For many sex offenders, the prospect of registration for life is actually worse than imprisonment.  Many offenders complain they can never pay their debt to society or be free of their past crimes, no matter how successful their rehabilitation.  May others would argue this is the price you pay for abusing the most vulnerable amongst us, our children.


In 2006, Congress enacted the Sex Offender Registration and Notification Act (SORNA), and it was codified at 42 U.S.C. § 16901.


Federal Sex Registration


This law makes it a federal crime for a sex offender who meets certain requirements to “knowingly fail to register or update registration as required by [SORNA].”


Under this law, “a sex offender shall, not later than 3 business days after each change of name, employment, or student status, appear in person in at least 1 jurisdiction involved pursuant to subsection (a) and inform that jurisdiction of all changes in the information required for that offender in the sex offender registry.”


Subsection (a) in this provision requires that “a sex offender shall register, and keep the registration current, in each jurisdiction where the offender resides, where the offender is an employee, and where the offender is a student.”


Supreme Court Hears Registration Case


This brings us to the case of Nichols v. United States, decided by the Supreme Court on April 4, 2016. The question before the Court in this case was whether a sex offender must update his registration once he has departed a state.


Laster Ray Nichols was convicted in 2003 for the federal offense of traveling with intent to engage in illicit sexual conduct with a minor.  He was released from prison in 2011 and went to the state of Kansas where he chose to reside. He complied with SORNA by registering as a sex offender, even though his offense predated the enactment of the state’s registration statute.


Flees to Philippines


In November 2012, Nichols disconnected his telephone lines, returned his apartment keys to the landlord, and boarded a flight to Manila. When he did not attend a mandatory sex offender treatment program back in Leavenworth, Kansas, a warrant was issued for revocation of the terms of his supervised release.


The following month Nichols was arrested by Manila police with the assistance of American security forces. He was escorted back to the U.S. by federal marshals.


Once back in the states, in addition to facing revocation of his supervised release, Nichols was indicted by a federal grand jury under 18 U.S.C. § 2250(a)(3) for “knowingly fail[ing] to register or update a registration as required by {SORNA].”


Pleads Guilty and Preserves Issue for Appeal


Through counsel, Nichols moved to have the charge dismissed on the ground that SORNA did not require him to update his registration in Kansas. The trial court denied the motion, and after preserving his right to appeal this denial, Nichols pleaded guilty.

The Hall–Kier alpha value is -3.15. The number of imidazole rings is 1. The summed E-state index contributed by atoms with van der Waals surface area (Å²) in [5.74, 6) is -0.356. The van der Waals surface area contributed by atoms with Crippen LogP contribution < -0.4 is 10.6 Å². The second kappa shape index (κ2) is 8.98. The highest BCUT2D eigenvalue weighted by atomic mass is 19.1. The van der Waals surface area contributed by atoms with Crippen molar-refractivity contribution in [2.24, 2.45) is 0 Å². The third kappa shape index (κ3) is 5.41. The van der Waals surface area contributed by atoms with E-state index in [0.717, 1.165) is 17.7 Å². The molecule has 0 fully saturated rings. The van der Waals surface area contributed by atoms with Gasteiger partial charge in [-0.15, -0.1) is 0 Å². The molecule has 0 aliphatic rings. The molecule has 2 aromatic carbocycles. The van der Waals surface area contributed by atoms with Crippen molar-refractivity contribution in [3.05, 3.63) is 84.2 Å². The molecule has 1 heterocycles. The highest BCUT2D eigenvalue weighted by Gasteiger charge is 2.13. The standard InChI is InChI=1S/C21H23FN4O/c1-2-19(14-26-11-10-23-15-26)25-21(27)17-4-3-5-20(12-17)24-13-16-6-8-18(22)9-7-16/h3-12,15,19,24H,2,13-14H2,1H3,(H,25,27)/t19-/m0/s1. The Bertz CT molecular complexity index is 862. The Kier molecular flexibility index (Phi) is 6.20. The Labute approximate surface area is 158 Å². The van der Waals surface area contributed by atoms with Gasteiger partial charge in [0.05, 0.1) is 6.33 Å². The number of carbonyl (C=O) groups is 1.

Nichols appealed to the Tenth Circuit Court of Appeals.


In December 2014, the appeals court upheld the trial court’s denial of Nichol’s motion to dismiss. Citing 42 U.S.C. § 16913, the court held that when a sex offender “leaves a residence in a state, and then leaves the state entirely, that state remains the jurisdiction involved.”


The Supreme Court noted that § 16913 provides three jurisdictions in which the sex offender must inform the “jurisdiction involved” of a “change of residence”—the jurisdiction where the offender resides, where he is employed, or where he is a student.


Plain Language of the Statute Rules the Day


The Court then pointed out that the Philippines, like all foreign countries, is not a “jurisdiction” under SORNA. And that proved to be a major flaw in the requirements of the law.


Writing for the majority, Justice Alito said that putting all the provisions of SORNA together, the statute “requires a sex offender who changes his residence to appear, within three business days of the change, in person, in at least one jurisdiction (but not a foreign country) where he resides, works, or studies, and to inform that jurisdiction of the address change … Critically, § 16913(a) uses only the present tense: ‘resides,’ ‘is an employee,’ ‘is a student.’ A person who moves from Leavenworth to Manila no longer ‘resides’ (present tense) in Kansas; although he once resided in Kansas, after his move he ‘resides’ in the Philippines. It follows that once Nichols moved to Manila, he was no longer required to appear in person in Kansas to update his registration, for Kansas was no longer a ‘jurisdiction involved pursuant to subsection (a)’ of § 16913.”


New Laws on Books to Address this Issue


However, this ruling will probably affect only Nichol’s conviction. Justice Alito pointed out that Congress recently “criminalized” the knowing failure “to provide information required by [SORNA] related to intended travel in foreign commerce” under the International Megan’s Law to Prevent Child Exploitation and Other Crimes Through Advanced Notification of Traveling Sex Offenders.


The information that must be provided under this new law includes “anticipated dates and places of departure, arrival, or return; carrier and flight numbers for air travel; destination country and address or other contact information therein.”


While this new law covers the kind of conduct engaged in by Nichols, his conviction could not stand because his conduct occurred before the enactment of the new travel notification law for sex offenders.


He did, however, remain in federal prison for over three years for this misguided attempt to evade federal registration laws.